Self-serving interpretations of ambiguity in other-regarding behavior
Emily C. Haisley and
Roberto Weber ()
Games and Economic Behavior, 2010, vol. 68, issue 2, 614-625
We demonstrate that people can adopt a favorable view of ambiguous risks relative to ones with known probabilities, contrary to the usual attitude of ambiguity aversion, when doing so permits justification for unfair behavior. We use binary dictator games involving a choice between a relatively equitable allocation and an "unfair" allocation that is both less generous and makes the recipient's payment dependent on a p=0.5 lottery. Dictators choose the unfair option more frequently when the recipient's allocation depends on an ambiguous lottery than on a lottery with a known probability -- even though the objective distributions of outcomes are identical under the two kinds of lotteries. Dictators' estimates of the expected value of the recipients' allocations are inflated under ambiguity, indicating that dictators form self-serving beliefs about ambiguity. Finally, increased unfair behavior under ambiguity is extinguished when dictators are constrained by their own initial unmotivated, and negative, attitudes towards ambiguity.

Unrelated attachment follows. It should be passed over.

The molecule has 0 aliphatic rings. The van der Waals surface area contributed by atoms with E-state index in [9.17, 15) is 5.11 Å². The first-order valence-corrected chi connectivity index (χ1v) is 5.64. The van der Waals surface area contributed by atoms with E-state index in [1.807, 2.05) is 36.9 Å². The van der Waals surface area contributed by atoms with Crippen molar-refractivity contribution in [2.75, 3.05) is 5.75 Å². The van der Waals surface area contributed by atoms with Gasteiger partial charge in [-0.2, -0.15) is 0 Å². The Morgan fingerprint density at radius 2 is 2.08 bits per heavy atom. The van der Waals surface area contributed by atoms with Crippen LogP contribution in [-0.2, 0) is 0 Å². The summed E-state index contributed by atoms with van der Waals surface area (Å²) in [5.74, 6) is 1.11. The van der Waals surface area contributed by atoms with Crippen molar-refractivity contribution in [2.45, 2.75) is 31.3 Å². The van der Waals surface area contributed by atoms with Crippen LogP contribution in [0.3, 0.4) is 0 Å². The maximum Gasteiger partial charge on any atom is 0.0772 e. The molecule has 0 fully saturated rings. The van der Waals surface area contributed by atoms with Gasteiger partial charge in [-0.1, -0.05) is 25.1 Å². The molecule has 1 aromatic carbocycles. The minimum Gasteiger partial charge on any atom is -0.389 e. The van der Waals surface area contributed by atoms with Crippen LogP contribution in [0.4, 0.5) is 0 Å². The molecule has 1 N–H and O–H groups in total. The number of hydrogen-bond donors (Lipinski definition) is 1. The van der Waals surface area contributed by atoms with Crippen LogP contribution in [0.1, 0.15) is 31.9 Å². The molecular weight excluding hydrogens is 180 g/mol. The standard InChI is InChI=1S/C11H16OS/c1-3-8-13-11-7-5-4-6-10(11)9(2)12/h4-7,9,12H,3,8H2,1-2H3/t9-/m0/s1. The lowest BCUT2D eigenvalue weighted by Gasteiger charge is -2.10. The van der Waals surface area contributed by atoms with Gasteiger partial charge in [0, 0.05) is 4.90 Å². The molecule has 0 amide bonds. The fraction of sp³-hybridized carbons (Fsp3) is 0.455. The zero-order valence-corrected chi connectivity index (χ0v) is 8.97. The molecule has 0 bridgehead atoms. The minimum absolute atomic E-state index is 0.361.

Keywords: Ambiguity; Social; preference; Fairness; Dictator; game; Altruism (search for similar items in EconPapers)
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